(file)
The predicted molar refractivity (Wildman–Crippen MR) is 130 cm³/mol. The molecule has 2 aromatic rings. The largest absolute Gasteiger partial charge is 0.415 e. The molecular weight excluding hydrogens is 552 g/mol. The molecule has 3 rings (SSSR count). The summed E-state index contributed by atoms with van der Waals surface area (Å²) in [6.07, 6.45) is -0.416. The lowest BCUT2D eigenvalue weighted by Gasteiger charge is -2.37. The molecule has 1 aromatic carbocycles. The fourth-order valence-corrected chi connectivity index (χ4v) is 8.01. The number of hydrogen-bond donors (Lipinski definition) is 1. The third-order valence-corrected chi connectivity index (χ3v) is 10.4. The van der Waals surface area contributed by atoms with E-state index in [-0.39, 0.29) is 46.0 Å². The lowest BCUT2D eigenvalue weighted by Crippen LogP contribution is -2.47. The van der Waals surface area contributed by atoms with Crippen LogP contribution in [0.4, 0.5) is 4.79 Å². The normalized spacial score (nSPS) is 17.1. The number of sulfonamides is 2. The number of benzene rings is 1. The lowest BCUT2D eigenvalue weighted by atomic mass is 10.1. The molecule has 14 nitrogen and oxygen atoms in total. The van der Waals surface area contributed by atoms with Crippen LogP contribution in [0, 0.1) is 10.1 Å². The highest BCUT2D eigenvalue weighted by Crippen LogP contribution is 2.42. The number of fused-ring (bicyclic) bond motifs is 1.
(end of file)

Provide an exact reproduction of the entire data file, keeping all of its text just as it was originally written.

The predicted molar refractivity (Wildman–Crippen MR) is 130 cm³/mol. The molecule has 2 aromatic rings. The largest absolute Gasteiger partial charge is 0.415 e. The molecular weight excluding hydrogens is 552 g/mol. The molecule has 3 rings (SSSR count). The summed E-state index contributed by atoms with van der Waals surface area (Å²) in [6.07, 6.45) is -0.416. The lowest BCUT2D eigenvalue weighted by Gasteiger charge is -2.37. The molecule has 1 aromatic carbocycles. The fourth-order valence-corrected chi connectivity index (χ4v) is 8.01. The number of hydrogen-bond donors (Lipinski definition) is 1. The third-order valence-corrected chi connectivity index (χ3v) is 10.4. The van der Waals surface area contributed by atoms with E-state index in [-0.39, 0.29) is 46.0 Å². The lowest BCUT2D eigenvalue weighted by Crippen LogP contribution is -2.47. The van der Waals surface area contributed by atoms with Crippen LogP contribution in [0.4, 0.5) is 4.79 Å². The normalized spacial score (nSPS) is 17.1. The number of sulfonamides is 2. The number of benzene rings is 1. The lowest BCUT2D eigenvalue weighted by atomic mass is 10.1. The molecule has 14 nitrogen and oxygen atoms in total. The van der Waals surface area contributed by atoms with Crippen LogP contribution in [0, 0.1) is 10.1 Å². The highest BCUT2D eigenvalue weighted by Crippen LogP contribution is 2.42. The number of fused-ring (bicyclic) bond motifs is 1.